Greeks are preparing to head to the polls, evenly split ahead of the referendum to chart a new course in their five-year economic crisis.
“What is certain is that come Monday, Greece won’t be facing just massive economic problems; it will be a deeply divided country,” said Nikos Marantzidis, a pollster and professor of political science at the University of Macedonia in northern Greece. “If the economic situation deteriorates further, which it probably will, the divide will only run deeper.”
The Sunday vote on whether to endorse further budget cuts and tax increases comes in the most trying circumstances Greeks have faced in the euro era. Banks are shut, commerce is grinding to a halt, pensioners are coping with rationed payments, and Prime Minister Alexis Tsipras and his supporters are isolated.
Tsipras is urging a “no” vote on the terms demanded by creditors in exchange for a fresh bailout. European leaders have argued that only a “yes” vote will give Greeks a path out of economic misery.
Either outcome brings complications. It’s unclear how and if the European Central Bank could extend a further lifeline to Greek lenders, whose cash reserves are nearly exhausted, after a “no” result. Such an result would also make it harder for Greece to reach a new aid deal with creditors.
A “yes” could force the ouster of the Tsipras government and fresh elections, a possibility to which Finance Minister Yanis Varoufakis alluded on Thursday. And a result so close that it’s inconclusive — a strong possibility based on current polls — may only extend the current stalemate, which began when Tsipras called the surprise plebiscite on June 27.
Competing demonstrations took over central Athens on Friday night, forcing hotels and shops to pull down shutters and closing main streets. Police estimated both Tsipras’s event, in Syntagma Square, and the counter rally at the Panathenaic Stadium each drew more than 20,000.
“On Sunday, we won’t simply be deciding to remain in Europe, we’ll be deciding to live with dignity in Europe,” Tsipras said from a stage in front of the Parliament building.
At the “yes” event, opposition leader Antonis Samaras said rejecting the bailout would be seen by creditors as a rebuke of the euro itself and would keep banks closed longer.
A poll commissioned by Bloomberg showed 43 percent of voters intend to reject the creditor proposals, while 42.5 percent will accept the conditions.
The survey of 1,042 people conducted by the University of Macedonia had a margin of error of 3 percentage points.
Voting is open from 7 a.m. to 7 p.m. local time Sunday and the result should be known before midnight.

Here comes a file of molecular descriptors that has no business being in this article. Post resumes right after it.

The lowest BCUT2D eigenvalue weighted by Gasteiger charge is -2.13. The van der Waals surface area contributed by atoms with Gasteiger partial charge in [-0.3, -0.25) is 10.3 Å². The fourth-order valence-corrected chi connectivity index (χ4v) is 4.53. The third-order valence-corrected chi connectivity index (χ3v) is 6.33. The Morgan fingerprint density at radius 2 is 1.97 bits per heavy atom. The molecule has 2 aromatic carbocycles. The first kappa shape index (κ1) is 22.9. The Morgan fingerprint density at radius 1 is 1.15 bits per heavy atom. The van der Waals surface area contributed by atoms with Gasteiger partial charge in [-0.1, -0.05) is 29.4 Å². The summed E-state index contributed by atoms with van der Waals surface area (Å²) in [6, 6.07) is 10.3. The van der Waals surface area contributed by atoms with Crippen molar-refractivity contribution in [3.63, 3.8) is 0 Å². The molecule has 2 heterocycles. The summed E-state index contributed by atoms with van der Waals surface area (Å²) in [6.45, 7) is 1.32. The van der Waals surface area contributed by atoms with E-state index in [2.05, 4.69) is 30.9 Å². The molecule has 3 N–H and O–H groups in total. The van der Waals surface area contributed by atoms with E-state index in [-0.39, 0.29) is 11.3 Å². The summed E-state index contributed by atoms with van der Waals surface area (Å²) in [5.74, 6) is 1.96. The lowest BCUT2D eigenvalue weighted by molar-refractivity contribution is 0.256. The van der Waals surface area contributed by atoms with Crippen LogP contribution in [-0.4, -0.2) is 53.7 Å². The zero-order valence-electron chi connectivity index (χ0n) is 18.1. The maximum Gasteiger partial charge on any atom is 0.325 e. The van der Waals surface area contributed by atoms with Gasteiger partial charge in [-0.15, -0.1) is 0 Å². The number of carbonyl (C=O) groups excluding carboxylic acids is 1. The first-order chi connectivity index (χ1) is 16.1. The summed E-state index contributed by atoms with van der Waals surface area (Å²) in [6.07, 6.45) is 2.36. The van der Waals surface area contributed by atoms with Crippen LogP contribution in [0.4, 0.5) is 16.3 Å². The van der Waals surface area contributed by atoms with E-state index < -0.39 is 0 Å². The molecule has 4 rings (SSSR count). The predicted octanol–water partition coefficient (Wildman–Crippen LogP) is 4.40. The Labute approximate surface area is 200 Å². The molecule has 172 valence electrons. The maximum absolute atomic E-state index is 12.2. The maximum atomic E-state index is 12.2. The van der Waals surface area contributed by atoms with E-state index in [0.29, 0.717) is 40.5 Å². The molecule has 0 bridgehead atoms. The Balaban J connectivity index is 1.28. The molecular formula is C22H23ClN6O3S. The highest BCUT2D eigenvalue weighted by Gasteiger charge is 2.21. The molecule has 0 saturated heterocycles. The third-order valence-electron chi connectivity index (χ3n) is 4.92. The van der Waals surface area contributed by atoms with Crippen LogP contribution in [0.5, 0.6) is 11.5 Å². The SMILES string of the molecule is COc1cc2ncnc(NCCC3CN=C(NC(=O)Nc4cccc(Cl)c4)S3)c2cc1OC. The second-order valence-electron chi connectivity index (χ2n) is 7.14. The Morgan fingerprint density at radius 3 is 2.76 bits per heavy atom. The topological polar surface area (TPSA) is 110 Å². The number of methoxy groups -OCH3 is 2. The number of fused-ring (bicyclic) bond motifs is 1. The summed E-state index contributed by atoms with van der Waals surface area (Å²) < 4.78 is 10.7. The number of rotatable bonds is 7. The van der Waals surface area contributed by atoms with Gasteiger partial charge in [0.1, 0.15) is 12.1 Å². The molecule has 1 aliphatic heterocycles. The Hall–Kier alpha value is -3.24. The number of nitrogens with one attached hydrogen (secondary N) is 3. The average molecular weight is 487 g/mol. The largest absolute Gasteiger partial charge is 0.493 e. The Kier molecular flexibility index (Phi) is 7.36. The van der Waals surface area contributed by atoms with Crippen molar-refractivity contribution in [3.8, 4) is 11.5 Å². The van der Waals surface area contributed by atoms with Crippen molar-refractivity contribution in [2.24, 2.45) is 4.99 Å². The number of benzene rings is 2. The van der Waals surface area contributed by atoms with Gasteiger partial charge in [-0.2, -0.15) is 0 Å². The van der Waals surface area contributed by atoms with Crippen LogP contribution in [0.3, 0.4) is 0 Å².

In or Out?
Financial markets suggest the firewalls built since the debt crisis broke out in Greece in 2010 will hold. Since dropping on Monday after capital controls were imposed by Tsipras, the benchmark Euro Stoxx 50 Index has gained, as have 10-year bonds in Italy, Portugal and Spain.
Whatever comes after the referendum, the clock is ticking for Greece. The Athens Chamber of Commerce president estimates that the country has only about 500 million euros in cash reserves left in banks, meaning bank machines will be empty early next week without further ECB aid. Lines at ATMs continued on Saturday, as citizens waited to withdraw 60 euros each, the daily maximum permitted under the capital controls.
The Frankfurt-based central bank plans to start discussing whether to extend new funds to Greek banks on Monday.
‘Extend and Pretend’
Varoufakis this week blamed Greece’s creditors for forcing the banks to to shut just days before the vote. He said the country needs to stop a policy of “extend and pretend,” where the crushing debt load is rolled over and ignored.
Tsipras on Friday argued that the only way for Greece’s debt to become sustainable is for a so-called haircut of 30 percent on obligations and a 20-year grace period. The International Monetary Fund said in a report on Thursday the country needs 36 billion euros ($40 billion) from its European partners and better terms to stand on its own feet.
“There won’t be any happy ending regardless of the outcome,” Sergio Marchionne, the chief executive officer of Fiat Chrysler Automobiles SA, told reporters in Turin. “It doesn’t matter if ‘no’ or ‘yes’ wins.”